In order to have spin split bands, we cannot have inversion (I) and time-reversal (T) symmetry at the same time, since the combination of these two symmetries will always force all bands to be doubly degenerate. In I asymmetric, i.e., non-centrosymmetric crystals, this degeneracy can be lifted with the help of SOC; this is the so-called Dresselhaus effect.(95)

The caption:

Figure 4. Different ways to achieve a Weyl semimetal. (a) Effect of T- and I-symmetry breaking on a single band. (b) The same scenario for a Dirac crossing. In the case of T breaking, two Weyl crossings will appear on the high-symmetry line at different energies. In the case of I breaking, they will appear away from the high-symmetry line. (c) Schematic drawing of a type I (left) and a type II (right) WSM.

Figures for a 3D Dirac Semimetal, trisodium bismuthide, a Zintl salt (at least I knew about Zintl salts for the lecture):

The caption:

Figure 7. (a) Crystal structure of Na3Bi. (b) First Brillouin zone with high-symmetry points and highlighted Dirac points. (c) Bulk band structure. (d) 3D intensity plot of the ARPES spectra at the Dirac point. Panels b and d reprinted with permission from ref (143). Copyright 2014 The American Association for the Advancement of Science. Panel c reprinted with permission from ref (168). Copyright 2017 Springer Nature.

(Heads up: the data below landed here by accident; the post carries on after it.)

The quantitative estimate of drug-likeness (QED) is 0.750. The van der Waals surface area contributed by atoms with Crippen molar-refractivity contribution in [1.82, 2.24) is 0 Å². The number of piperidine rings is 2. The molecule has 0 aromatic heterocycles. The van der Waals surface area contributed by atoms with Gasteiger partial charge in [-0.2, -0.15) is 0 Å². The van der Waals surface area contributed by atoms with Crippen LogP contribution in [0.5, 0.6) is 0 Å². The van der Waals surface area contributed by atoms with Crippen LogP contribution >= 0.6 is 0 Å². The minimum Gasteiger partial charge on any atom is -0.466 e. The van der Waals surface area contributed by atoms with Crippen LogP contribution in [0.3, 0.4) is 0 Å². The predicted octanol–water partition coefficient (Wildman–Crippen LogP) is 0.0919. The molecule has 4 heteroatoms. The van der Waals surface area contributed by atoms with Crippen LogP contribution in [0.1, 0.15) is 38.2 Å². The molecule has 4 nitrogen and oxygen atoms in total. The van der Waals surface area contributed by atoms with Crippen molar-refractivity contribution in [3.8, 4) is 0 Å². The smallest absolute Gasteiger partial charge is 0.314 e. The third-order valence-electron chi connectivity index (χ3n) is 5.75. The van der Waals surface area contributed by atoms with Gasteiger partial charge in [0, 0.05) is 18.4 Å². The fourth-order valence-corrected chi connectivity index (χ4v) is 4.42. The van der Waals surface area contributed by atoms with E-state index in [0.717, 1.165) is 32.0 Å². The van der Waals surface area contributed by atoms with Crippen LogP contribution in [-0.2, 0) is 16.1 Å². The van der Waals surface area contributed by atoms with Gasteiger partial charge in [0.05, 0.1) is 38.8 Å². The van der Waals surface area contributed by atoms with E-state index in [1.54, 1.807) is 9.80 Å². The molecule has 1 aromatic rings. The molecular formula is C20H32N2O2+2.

A Weyl Semimetal:

The caption:

Figure 8. (a) Crystal structure of TaAs. (b) Brillouin zone. (c) Band structure without and (d) with SOC. (e) Photoemission spectrum with overlaid calculated band structure. (f) Calculated and measured Fermi surface, displaying the Fermi arcs, which are the signature to identify WSMs. Panels b–d reprinted with permission from ref (149). Copyright 2015 Springer Nature. Panels e and f reprinted with permission from ref (91). Copyright 2015 Springer Nature.

A "Non-symmorphic Topological Semimetal: "

The caption: